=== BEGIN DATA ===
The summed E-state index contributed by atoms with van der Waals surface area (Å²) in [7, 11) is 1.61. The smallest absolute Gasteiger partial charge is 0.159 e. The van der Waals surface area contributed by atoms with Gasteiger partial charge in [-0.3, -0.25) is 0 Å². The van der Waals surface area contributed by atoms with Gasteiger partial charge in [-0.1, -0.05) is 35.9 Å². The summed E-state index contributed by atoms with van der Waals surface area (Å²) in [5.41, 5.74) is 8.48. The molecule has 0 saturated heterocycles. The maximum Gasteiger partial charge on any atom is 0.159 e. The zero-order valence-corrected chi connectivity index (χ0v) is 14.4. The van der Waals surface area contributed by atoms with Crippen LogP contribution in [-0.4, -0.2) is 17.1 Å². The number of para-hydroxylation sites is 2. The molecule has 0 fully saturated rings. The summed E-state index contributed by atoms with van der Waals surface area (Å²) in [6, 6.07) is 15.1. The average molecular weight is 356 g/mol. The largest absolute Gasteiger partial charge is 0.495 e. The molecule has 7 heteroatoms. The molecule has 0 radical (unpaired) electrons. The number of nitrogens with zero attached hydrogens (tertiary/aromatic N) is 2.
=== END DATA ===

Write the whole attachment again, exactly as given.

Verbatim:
The summed E-state index contributed by atoms with van der Waals surface area (Å²) in [7, 11) is 1.61. The smallest absolute Gasteiger partial charge is 0.159 e. The van der Waals surface area contributed by atoms with Gasteiger partial charge in [-0.3, -0.25) is 0 Å². The van der Waals surface area contributed by atoms with Gasteiger partial charge in [-0.1, -0.05) is 35.9 Å². The summed E-state index contributed by atoms with van der Waals surface area (Å²) in [5.41, 5.74) is 8.48. The molecule has 0 saturated heterocycles. The maximum Gasteiger partial charge on any atom is 0.159 e. The zero-order valence-corrected chi connectivity index (χ0v) is 14.4. The van der Waals surface area contributed by atoms with Crippen LogP contribution in [-0.4, -0.2) is 17.1 Å². The number of para-hydroxylation sites is 2. The molecule has 0 fully saturated rings. The summed E-state index contributed by atoms with van der Waals surface area (Å²) in [6, 6.07) is 15.1. The average molecular weight is 356 g/mol. The largest absolute Gasteiger partial charge is 0.495 e. The molecule has 7 heteroatoms. The molecule has 0 radical (unpaired) electrons. The number of nitrogens with zero attached hydrogens (tertiary/aromatic N) is 2.